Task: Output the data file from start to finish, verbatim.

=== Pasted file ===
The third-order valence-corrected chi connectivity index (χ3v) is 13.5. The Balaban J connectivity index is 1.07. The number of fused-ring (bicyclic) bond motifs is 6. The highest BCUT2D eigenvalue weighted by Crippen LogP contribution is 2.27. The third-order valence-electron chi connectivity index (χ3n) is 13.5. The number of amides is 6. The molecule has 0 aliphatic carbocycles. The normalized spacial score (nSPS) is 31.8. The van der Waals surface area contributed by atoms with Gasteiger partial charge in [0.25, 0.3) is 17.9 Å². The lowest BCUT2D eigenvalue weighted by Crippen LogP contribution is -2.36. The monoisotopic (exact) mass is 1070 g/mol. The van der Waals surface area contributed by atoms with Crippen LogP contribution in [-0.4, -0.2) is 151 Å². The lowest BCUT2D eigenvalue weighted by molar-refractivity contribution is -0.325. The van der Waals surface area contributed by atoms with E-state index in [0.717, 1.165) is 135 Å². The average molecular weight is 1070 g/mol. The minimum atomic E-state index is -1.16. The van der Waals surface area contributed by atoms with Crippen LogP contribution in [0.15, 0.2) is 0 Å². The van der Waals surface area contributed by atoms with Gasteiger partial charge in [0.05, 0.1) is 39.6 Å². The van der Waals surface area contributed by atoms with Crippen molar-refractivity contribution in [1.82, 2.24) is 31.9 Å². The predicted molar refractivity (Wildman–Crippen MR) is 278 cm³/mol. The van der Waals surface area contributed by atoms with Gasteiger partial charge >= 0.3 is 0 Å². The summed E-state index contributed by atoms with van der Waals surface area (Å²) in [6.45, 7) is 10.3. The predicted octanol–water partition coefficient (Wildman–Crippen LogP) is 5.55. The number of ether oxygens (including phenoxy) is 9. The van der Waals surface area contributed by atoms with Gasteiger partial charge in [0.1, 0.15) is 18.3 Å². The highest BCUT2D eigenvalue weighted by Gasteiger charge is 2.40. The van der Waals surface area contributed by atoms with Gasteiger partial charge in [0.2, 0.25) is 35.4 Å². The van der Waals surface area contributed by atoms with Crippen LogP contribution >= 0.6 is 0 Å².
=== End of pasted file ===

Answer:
The third-order valence-corrected chi connectivity index (χ3v) is 13.5. The Balaban J connectivity index is 1.07. The number of fused-ring (bicyclic) bond motifs is 6. The highest BCUT2D eigenvalue weighted by Crippen LogP contribution is 2.27. The third-order valence-electron chi connectivity index (χ3n) is 13.5. The number of amides is 6. The molecule has 0 aliphatic carbocycles. The normalized spacial score (nSPS) is 31.8. The van der Waals surface area contributed by atoms with Gasteiger partial charge in [0.25, 0.3) is 17.9 Å². The lowest BCUT2D eigenvalue weighted by Crippen LogP contribution is -2.36. The monoisotopic (exact) mass is 1070 g/mol. The van der Waals surface area contributed by atoms with Crippen LogP contribution in [-0.4, -0.2) is 151 Å². The lowest BCUT2D eigenvalue weighted by molar-refractivity contribution is -0.325. The van der Waals surface area contributed by atoms with E-state index in [0.717, 1.165) is 135 Å². The average molecular weight is 1070 g/mol. The minimum atomic E-state index is -1.16. The van der Waals surface area contributed by atoms with Crippen LogP contribution in [0.15, 0.2) is 0 Å². The van der Waals surface area contributed by atoms with Gasteiger partial charge in [0.05, 0.1) is 39.6 Å². The van der Waals surface area contributed by atoms with Crippen molar-refractivity contribution in [1.82, 2.24) is 31.9 Å². The predicted molar refractivity (Wildman–Crippen MR) is 278 cm³/mol. The van der Waals surface area contributed by atoms with Gasteiger partial charge >= 0.3 is 0 Å². The summed E-state index contributed by atoms with van der Waals surface area (Å²) in [6.45, 7) is 10.3. The predicted octanol–water partition coefficient (Wildman–Crippen LogP) is 5.55. The number of ether oxygens (including phenoxy) is 9. The van der Waals surface area contributed by atoms with Gasteiger partial charge in [0.1, 0.15) is 18.3 Å². The highest BCUT2D eigenvalue weighted by Gasteiger charge is 2.40. The van der Waals surface area contributed by atoms with Gasteiger partial charge in [0.2, 0.25) is 35.4 Å². The van der Waals surface area contributed by atoms with Crippen LogP contribution >= 0.6 is 0 Å².